Beyond Insta-worthiness: Halal certified, organic foods are here to stay

May 11, 2017 - 9:29 AM
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Organic farm produce from Davao are on display at the yearly DTI National Food Fair, held at SM Megatrade Hall in Mandaluyong City, March 19, 2017. Photo by Romsanne Ortiguero, InterAksyon.
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While Philippine cuisine is getting more worldwide interest as chefs and restaurants work on making local dishes more appealing visually and taste-wise, Filipino entrepreneurs and agricultural producers are also offering better quality products.

At the yearly National Food Fair organized by the Department of Trade and Industry (DTI), various food products using local ingredients were given the spotlight.

The event, after all, aims to showcase good-quality products from various regions of the Philippines. Rhodora Leano, director of DTI Bureau of Domestic Trade Promotion told InterAksyon, “It is one of a series of national domestic trade fairs that we mount in DTI, and the whole objective really is to find mainstream markets for the products of micro, small, and medium-sized enterprises from all over the country.”

Various products from Philippine regions were showcased at the Department of Trade and Industry’s National Food Fair, held at the SM Megatrade Hall in Mandaluyong City, March 19, 2017. Photo by Romsanne Ortiguero, InterAksyon.

About 200 exhibitors from Luzon to Mindanao offering regional delicacies, organic products, and fresh produce were carefully selected to participate under the “Piling-Piling Pagkaing Pilipino” theme of the fair.

Attracting around 45,000 visitors each year, the National Food Fair continues to grow, and gather not just people buying for personal consumption but also institutional buyers and traders who are trying to develop networks.

“This is the fifth year we have done it, and it has grown throughout the years..It gets bigger and bigger every time. Now we have different areas with a product focus,” shares Leano.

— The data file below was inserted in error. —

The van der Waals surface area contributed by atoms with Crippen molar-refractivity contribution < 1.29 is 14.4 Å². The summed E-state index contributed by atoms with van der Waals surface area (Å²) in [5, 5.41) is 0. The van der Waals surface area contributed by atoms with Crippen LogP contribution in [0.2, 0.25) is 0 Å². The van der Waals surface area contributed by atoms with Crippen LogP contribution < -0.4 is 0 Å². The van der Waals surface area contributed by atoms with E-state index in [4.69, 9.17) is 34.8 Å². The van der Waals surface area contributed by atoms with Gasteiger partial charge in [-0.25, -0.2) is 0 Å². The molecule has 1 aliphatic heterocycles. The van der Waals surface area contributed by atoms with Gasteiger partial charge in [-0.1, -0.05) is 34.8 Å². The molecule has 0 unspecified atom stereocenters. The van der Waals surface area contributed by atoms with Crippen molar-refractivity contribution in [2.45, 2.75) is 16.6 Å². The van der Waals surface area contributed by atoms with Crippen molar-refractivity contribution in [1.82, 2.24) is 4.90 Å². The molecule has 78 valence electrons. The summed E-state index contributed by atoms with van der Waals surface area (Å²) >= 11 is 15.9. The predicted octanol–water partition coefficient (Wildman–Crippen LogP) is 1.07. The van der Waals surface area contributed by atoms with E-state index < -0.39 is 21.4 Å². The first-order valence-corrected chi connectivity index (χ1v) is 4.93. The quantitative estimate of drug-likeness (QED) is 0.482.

A special setting for Halal-certified products from the Bicol region was one of the fair’s highlights. At this area, one can find variants of pili nut products–from roasted to glazed; as well as artisanal ones with flavors like salt and pepper, and Himalayan sea salt.

“We have one special setting that focuses on Halal. People often mistake Halal as merely the food of Muslims. When you say something is Halal, more than being food of Muslims, there is a process employed in the food preparation so this Halal-certified food are healthy. That’s a trend, and we want to penetrate that market. We want Philippines to be known as a supplier of Halal-certified food,” Leano shared.

Halal-certified products from the Bicol region such as pili nuts are featured at the National Food Fair, held at the SM Megatrade Hall, March 19, 2017. Photo by Romsanne Ortiguero, InterAksyon.

The DTI official said there is a growing trend for for natural and organic products as well as for people to grown their own food and keep a garden that could supply their kitchen needs.

The fair also presented fresh, organic produce from the regions including pesticides-free, and naturally grown rice from the Caraga region; fruits and vegetables from Davao; free-range eggs from Batangas; and different plants from Quezon.

Another special setting featured the City Cooperative Development Office of Pasay where the public can attend workshops on urban farming through hydroponics and vertical gardening. Through the project, some residents of the city are now growing their own leafy vegetables and other plants for consumption as well as for selling.

City Cooperative Development Office of Pasay’s vertical garden display at the DTI National Food Fair, March 19, 2017. Photo by Romsanne Ortiguero, InterAksyon.

Growing industry; better packaging
DTI sees that the food industry will continue to grow in the coming years. Leano said that according to the National Economic and Development Authority, 50% of all existing businesses in the Philippines are involved in the food industry.

“Filipinos love to eat, and basically, food is a need not a want. Most of the food here are comfort food of different provinces. It is an industry where we feel that we have a competitive edge because Filipinos are creative. We are good in creating new types of food. We are innovative. It is an industry that has a long value chain,” Leano said.

Leano added that the products being showcased at the fair each year have improved in terms of quality.

“Every year, we see improvements in the submissions from participating exhibitors, in terms of product quality as well as proper packaging and labeling. Through their exposure in the Sikat Pinoy National Food Fair, our SMEs from the regions are upgrading their standards to be more competitive not just for domestic buyers but for the global market as well,” Leano noted.

She noted that SMEs still face the challenge of meeting the standards that are set internationally, and in improving their packaging.